Ecommerce & Marketplaces Newsletter – Sep 22nd, 2023
In the ever-changing digital commerce industry, it’s fun to reflect on the predictions many of us made about the future only months ago. In the Fast Company Executive Board, Barry Fiske, CXO, Global Experience & Innovation at Merkle, Americas, looks at some of them to determine what we got right and wrong. And most importantly, how is generative AI already shaking up the future of digital commerce? Have you ever wondered what’s driving the transactions of the marketplace and drop-shipping platforms? Digital Commerce 360 has some insights from a report published by Mirakl. The new report says that expanding brand awareness and reaching new customers are two critical strategies behind the rapid growth in online marketplace and drop-shipping activity. To develop this data, Mirakl analyzed the performance of 65,000 sellers and suppliers on Mirakl-powered marketplace and drop-shipping platforms for over two years. In the Forbes Business Council post, Rob – partner at Artisan, an innovation consultancy supporting global leaders with technology strategy and solution services, talks about the four decisions that can help harness the power of Unified Commerce. While it may be easy to identify the ideal future state of your digital commerce framework, there are plenty of unique challenges each organization will face to make the shift. Technology leaders should consider and weigh several critical factors related to their current situation to drive a successful digital commerce transformation. Accion brief looks at what makes a successful B2B marketplace. It identifies top-level metrics to help founders and investors gauge the health of verticalized B2B marketplaces. The recommendations outlined serve as excellent high-level guidance for early-stage vertical B2B marketplaces. Read this and other great stories in this week’s edition.
Notable news from the past week
How AI is Remixing Digital Commerce Expectations
The digital commerce revolution rolls on. With so much change in the air, it’s almost comical to look back on the predictions many of us, myself included, made about the future of digital commerce only months ago. But let’s take a look. What did we get right? What did we get wrong? And most importantly, how is generative AI already shaking up the future of e-commerce? This is a prediction many leaders in the professional services e-commerce business, including myself, got right. Marketplaces are everywhere as B2C and B2B businesses have transformed the range of their own product offering with third-party products from hundreds of other manufacturers. But what we didn’t predict was some of the most inventive new uses of marketplaces like Goodwill Finds, which helps shoppers discover items “found” at Goodwill as if they were couture luxury goods, or the “Buy Nothing” phenomenon on Facebook Marketplace where sellers list items for $0.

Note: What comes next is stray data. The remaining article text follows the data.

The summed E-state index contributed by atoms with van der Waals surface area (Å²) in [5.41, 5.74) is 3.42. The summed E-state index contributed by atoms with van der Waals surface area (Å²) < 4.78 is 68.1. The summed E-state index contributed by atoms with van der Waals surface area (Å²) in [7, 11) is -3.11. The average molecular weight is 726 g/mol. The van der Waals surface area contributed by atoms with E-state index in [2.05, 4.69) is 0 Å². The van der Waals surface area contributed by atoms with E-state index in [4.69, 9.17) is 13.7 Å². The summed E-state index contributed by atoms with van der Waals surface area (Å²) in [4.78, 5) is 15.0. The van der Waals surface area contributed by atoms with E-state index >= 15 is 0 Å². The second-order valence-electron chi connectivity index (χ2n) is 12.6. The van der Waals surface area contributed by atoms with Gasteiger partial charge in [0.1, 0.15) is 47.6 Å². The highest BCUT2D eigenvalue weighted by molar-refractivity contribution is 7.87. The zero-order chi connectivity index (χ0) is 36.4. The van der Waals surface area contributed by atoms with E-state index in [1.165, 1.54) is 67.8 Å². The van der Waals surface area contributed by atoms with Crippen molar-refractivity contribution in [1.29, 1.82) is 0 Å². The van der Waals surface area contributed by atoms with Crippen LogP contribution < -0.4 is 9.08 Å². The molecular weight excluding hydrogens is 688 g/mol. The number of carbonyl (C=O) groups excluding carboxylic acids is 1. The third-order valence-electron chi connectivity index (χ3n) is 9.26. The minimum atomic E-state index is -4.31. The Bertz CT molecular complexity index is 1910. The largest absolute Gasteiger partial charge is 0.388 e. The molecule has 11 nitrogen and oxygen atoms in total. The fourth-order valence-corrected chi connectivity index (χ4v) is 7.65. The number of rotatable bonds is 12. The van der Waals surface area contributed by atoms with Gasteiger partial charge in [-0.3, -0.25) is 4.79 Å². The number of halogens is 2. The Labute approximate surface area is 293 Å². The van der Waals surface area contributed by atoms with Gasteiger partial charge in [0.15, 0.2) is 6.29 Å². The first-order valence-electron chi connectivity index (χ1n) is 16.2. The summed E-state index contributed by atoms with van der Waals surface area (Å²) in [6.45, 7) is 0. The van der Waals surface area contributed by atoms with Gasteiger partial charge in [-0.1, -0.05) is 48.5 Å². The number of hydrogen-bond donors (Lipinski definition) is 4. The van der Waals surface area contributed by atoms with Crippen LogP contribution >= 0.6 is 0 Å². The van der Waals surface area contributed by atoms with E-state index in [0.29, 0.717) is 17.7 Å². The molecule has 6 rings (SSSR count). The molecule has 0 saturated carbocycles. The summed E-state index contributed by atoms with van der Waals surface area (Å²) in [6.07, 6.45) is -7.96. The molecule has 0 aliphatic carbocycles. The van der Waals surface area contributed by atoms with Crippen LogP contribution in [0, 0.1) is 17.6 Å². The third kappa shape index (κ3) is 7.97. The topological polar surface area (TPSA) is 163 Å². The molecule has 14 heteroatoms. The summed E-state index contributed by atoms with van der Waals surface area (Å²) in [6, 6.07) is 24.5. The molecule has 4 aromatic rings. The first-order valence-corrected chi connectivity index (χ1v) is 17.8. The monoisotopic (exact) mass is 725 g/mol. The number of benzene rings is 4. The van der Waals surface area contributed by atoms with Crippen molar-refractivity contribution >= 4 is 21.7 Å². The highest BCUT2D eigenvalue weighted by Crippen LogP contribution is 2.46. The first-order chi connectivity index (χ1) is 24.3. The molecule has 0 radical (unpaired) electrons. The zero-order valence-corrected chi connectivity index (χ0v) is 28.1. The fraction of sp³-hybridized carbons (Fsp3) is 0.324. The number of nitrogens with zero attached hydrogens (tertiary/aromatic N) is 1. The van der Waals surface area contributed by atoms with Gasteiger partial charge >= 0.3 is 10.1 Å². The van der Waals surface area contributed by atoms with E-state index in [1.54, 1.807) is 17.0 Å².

What’s Driving Marketplace and Drop-shipping Platforms’ Transactions
Marketplace and drop-ship businesses grew 38% year over year in 2022. That’s six times the growth rate of overall ecommerce, marketplace technology provider Mirakl says in a new report. “Behind the growth of these businesses are millions of businesses selling through marketplace and drop-shipping platforms,” Mirakl says. “Brands and retailers have embraced these platforms as new sales channels, using them as a cost-effective strategy to reach a wider audience and maintain customer loyalty.” Mirakl provides ecommerce technology that enables companies to host marketplace platforms that include the option for merchants to drop-ship orders from their supplies directly to their customers. It also provides technology and services for onboarding marketplace sellers with their product catalogs.